Several guests exchanged presents with each other or their hosts, although none seemed happier than Sharon Skinner herself, who was handed a parcel from Fox Mulder that was brightly wrapped in paper from Goodspeed's Book Shop in Boston. "Mr. Hawthorne's books, Mr. Mulder. You did remember!"
"And," Mulder said, turning, "a present for you, Major, from the same place. Poetry about the war, by one of the war writers." Skinner opened the wrappings to find a copy of a small book called "Leaves of Grass." Mulder pointed to the book. "There were a few pieces I thought might particularly interest you, Major."
"Thank you, Mr. Mulder. I hadn't expected this. It ought to be some interesting reading."
"I'm sure it will be, Major."
Several drinks later, Mulder found himself alone on the ranch house porch smoking a cigar of Murdock's. Murdock had been free with his Havanas the entire evening. Mulder gave a sudden start, realizing that there was a presence behind him. "It's only me," Skinner informed him. Now, that had been interesting. Two years at Harvard before the Treasury, perhaps, but what he'd just seen was close to a soldier's reaction to being surprised; Skinner had almost suspected he'd seen a hand move for a gun that certainly wasn't there.
Mulder turned around to face Skinner. "I'm sorry, Major. I'm afraid I was a bit lost in thought."
"It seems to be the season for reflection, Mr. Mulder. Any thoughts worth another cigar?"
"That's doubtful, Major, unless it's to reassure you that I'm not flirting with your wife."
"I've never thought you were, Mr. Mulder. As I warned you before you escorted her out here, she will either attach herself like a leech or ignore your existence. She tends to ignore mine, and I prefer it, unfortunately, when she does. You may have seen why."
"Yes, I'm afraid I have, Major. Having been the victim of a leech attack on the train. But you did warn me."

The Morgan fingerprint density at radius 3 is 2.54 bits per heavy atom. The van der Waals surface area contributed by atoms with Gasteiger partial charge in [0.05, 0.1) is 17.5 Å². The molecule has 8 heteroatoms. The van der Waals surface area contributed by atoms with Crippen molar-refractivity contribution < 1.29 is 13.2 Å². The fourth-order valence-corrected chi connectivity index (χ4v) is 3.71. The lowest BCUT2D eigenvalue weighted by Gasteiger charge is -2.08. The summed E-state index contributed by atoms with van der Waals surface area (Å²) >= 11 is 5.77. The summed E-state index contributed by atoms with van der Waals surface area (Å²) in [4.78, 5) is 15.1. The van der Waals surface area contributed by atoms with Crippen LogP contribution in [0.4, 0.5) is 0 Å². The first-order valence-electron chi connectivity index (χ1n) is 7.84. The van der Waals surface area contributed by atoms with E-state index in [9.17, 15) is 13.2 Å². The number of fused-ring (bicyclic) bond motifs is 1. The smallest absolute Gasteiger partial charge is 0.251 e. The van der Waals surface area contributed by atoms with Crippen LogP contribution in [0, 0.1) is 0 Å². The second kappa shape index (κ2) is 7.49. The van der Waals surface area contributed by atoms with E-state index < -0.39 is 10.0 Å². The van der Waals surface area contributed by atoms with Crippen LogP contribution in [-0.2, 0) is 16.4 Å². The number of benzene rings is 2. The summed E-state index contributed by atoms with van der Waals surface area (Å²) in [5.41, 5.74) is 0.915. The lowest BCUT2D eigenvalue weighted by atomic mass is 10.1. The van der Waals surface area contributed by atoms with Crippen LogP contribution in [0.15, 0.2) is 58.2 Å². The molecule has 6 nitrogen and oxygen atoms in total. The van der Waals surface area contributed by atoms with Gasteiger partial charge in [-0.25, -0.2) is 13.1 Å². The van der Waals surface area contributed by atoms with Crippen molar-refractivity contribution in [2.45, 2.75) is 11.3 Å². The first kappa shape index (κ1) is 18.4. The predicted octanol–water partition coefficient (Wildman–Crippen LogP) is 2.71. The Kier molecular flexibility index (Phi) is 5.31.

"By the way, Mr. Mulder, thank you for the Whitman. I notice it's an autograph copy. Did you know I met him during the war?"
"No, I didn't."
"He was travelling through Washington while my men were stationed there. A very interesting gentleman."
"Yes, I found him to be extremely absorbing. I met him in a tavern one night after work; I got to know him a bit."
"I wondered." Skinner stepped forward slightly and slid a hand onto Mulder's shoulder. He stared. "Am I right?"
Mulder nodded quietly and laid his Havana aside, moving an arm to Skinner's waist. "I believe so." Skinner drew him closer and bent his head down slightly, meeting Mulder's lips. Mulder's lips parted under the pressure from Skinner's mouth as Skinner's tongue began exploring the new territory presented to it. Skinner could taste the Havana, the brandy Miss Kate had managed to produce for the gentlemen for after dinner, the dark fruit cake that Cook had miraculously been able to present for dessert, and, beneath all of those, something else, something which must be uniquely Mulder alone. He felt Mulder breaking the kiss, felt Mulder's free hand, long and slender like its owner, pushing firmly at his starched shirt front.
"What is it?"
"Major—Walt—no. Not now; not here. Not on your porch with your own wife two rooms away. I—I don't feel right about it."